Arab Girls Unveil on Facebook

Posted: August 13, 2012 in Uncategorized

“Degrees of Caution: Arab Girls Unveil on Facebook” is an article written by Rodda Leage and Ivana Chalmers who examine the impact of social networking sites, specifically Facebook, on Arab ‘girls.’ Leage and Chalmers engage in a study that examined 42 Arab girls between eighteen and twenty-two years of age. These 42 girls attended university, lived with their parents, and were from Qatar – a country that is viewed as very conservative with high value on its cultural and religious traditions. Through the study Chalmers and Leage interviewed the women to find out how social networking sites (SNS) impact the girl’s identities and the way they chose to express their identities.

Essentially, Chalmers and Leage found that the young ladies had a strong desire to establish and maintain a good reputation, which ultimately affected the ways they performed their identities on Facebook. Both authors argue that the girls “negotiated identity expressions within their culture.” This is illustrated through four approaches the authors categorized the girls taking in terms of Facebook use. First, some of the girls chose not to participate in social networking sites at all. Others used Facebook, but very carefully in order to follow the conservations of the culture. These girls used the website as limited self expression. The third approach found during the interviews was that some of the girls used creative methods in order to allow more self expression such as writing notes that only specific people could read and understand. Finally, some girls disregarded cultural norms altogether in order to have greater freedom of expression.

Overall, I believe the research done by Chalmers and Leage display confirmations of social discourse. Generally speaking, when one discusses Islamic women or Middle Eastern women, they assume that these women are oppressed by the men who play a more dominant role within the culture. Social discourse portrays Islamic women as conservative, unable to freely express their appearance or voices in some cases. Through Chalmers and Leage’s work, this discourse seems appropriate and ultimately true. These 42 women who have been interviewed all spoke about how they use Facebook in a way that maintains their reputation and a way that doesn’t disrespect or dishonour their families. Most of the women interviewed chose not to put up pictures of their faces in fear that rumour would spread or that they would appear to be “bad” or misrepresented. Instead, they would find creative ways of depicting their identities such as using pictures of themselves that didn’t show their full faces, or pictures that expressed something they were interested in that only some friends would understand.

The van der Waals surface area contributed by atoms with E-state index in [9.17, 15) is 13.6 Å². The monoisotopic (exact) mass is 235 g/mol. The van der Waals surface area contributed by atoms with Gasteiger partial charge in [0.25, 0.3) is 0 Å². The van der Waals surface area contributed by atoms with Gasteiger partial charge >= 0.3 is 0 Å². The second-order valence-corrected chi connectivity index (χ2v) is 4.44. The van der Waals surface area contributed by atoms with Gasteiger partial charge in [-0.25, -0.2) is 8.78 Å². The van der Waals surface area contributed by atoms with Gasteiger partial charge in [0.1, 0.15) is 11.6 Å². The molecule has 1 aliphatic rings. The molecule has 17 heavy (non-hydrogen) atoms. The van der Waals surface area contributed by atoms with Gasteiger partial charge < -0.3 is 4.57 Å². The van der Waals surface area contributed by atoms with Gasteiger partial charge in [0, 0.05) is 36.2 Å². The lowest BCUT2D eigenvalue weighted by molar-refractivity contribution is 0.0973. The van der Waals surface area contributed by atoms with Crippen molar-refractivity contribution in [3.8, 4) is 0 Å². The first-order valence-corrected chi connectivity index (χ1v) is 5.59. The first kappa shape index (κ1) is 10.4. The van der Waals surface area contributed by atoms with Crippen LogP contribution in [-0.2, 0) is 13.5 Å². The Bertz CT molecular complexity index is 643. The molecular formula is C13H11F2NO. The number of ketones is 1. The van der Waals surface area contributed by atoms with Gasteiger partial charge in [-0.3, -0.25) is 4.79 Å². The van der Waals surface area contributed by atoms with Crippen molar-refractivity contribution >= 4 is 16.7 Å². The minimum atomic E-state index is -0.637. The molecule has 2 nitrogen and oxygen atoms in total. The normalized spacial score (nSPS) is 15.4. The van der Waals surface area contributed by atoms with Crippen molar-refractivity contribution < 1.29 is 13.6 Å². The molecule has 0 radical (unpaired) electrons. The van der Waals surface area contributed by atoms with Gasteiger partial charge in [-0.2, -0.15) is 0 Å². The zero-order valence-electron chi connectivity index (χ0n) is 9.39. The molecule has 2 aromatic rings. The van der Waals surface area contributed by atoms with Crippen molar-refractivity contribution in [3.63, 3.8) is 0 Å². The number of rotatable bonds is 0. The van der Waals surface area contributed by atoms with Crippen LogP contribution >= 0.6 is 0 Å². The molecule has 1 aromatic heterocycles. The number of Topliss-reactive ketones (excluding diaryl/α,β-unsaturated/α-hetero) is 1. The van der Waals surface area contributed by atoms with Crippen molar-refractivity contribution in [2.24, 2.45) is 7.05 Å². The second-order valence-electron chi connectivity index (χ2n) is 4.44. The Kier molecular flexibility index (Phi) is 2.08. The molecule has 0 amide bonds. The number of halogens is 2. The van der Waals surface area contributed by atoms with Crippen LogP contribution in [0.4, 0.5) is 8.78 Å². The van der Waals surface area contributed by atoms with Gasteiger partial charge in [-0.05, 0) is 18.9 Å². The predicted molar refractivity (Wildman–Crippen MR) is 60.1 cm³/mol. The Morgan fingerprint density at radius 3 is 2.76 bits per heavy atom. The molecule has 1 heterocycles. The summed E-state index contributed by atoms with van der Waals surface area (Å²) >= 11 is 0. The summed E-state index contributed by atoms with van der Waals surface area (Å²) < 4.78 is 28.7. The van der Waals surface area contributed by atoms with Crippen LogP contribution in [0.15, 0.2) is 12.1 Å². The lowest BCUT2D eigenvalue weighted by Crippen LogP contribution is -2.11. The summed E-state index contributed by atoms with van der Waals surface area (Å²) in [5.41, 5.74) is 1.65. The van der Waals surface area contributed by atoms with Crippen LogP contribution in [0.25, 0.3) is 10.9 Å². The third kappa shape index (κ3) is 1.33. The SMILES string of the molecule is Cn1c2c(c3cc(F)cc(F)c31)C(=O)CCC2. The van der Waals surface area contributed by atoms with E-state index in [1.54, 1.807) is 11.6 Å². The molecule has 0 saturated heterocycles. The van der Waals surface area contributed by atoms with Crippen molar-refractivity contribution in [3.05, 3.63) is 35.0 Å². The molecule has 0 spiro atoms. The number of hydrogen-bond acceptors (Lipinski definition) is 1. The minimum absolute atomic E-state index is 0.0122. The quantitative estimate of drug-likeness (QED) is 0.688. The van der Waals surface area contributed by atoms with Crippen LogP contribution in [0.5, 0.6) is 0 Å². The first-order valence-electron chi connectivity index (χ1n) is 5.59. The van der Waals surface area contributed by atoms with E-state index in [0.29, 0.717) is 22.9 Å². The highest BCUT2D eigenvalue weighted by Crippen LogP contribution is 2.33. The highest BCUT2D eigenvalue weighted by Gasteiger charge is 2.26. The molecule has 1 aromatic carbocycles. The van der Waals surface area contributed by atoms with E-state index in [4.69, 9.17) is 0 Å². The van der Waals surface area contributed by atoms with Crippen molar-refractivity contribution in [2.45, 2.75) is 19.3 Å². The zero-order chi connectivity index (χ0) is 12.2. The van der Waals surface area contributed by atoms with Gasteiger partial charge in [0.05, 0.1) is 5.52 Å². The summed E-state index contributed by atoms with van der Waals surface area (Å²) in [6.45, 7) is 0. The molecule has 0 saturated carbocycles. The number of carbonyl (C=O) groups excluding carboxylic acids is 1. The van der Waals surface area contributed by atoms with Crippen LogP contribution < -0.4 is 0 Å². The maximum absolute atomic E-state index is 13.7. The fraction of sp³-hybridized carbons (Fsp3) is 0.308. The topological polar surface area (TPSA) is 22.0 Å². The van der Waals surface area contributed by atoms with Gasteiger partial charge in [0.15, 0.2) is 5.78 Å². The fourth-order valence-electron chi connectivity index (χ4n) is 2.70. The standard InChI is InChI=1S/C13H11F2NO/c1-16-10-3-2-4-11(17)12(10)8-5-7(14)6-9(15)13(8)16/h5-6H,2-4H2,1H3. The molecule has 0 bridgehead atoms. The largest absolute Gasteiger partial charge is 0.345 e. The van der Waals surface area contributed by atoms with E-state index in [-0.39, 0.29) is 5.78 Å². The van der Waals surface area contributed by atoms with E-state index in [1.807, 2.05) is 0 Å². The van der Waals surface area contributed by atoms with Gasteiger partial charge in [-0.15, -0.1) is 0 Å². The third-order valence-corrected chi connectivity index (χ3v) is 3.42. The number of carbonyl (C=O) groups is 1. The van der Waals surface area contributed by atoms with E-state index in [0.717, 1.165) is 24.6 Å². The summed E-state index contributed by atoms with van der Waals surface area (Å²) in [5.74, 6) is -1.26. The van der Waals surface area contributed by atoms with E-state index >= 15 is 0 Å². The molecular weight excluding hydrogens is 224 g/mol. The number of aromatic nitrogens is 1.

The dominant discourse that identifies women of Islam as oppressed is ultimately reinstated within Chalmers and Leage’s study. One of the participants of the study state, “It frustrates me, and its not part of Islam. It’s a part of our culture…The culture gives extra opportunity for men to do whatever they want.” These women are oppressed in the sense that they are unable to freely express themselves without worrying about getting into trouble, while the men of their culture are able to do as they please. Leage and Chalmers state that throughout their interviews the Arab girls expressed that the reality for them in Qatar is that they currently “must live with inequality – both online and offline.”Even those who chose to go against societal discourse, who put up pictures of themselves and engage in activity that is usually disregarded in their culture, end up facing severe consequences. One of the participants state that “My brothers will have the right to maybe beat me” when asked what her family would do if they found out she was participating on a dating site.

While researching online, I found two interesting blogs that related to girls posting their pictures online. One blog written by a Zara Syed titled, “Hijabi? Putting pictures on Facebook?” discusses how more and more Arab girls are putting pictures of themselves on Facebook.  Zyed shows the perspective of an Arab girl who decides not to post her pictures online and in fact finds it disturbing that some girls do. I found this blog extremely interesting as it seems this writer is not only conforming to the dominant social discourses, but also advocating it. She even critiques the girls who do post their pictures, stating that they are “all are so dolled up in their display pictures that it seems as though someone forced a headscarf on the winner of America’s Next Top Model.”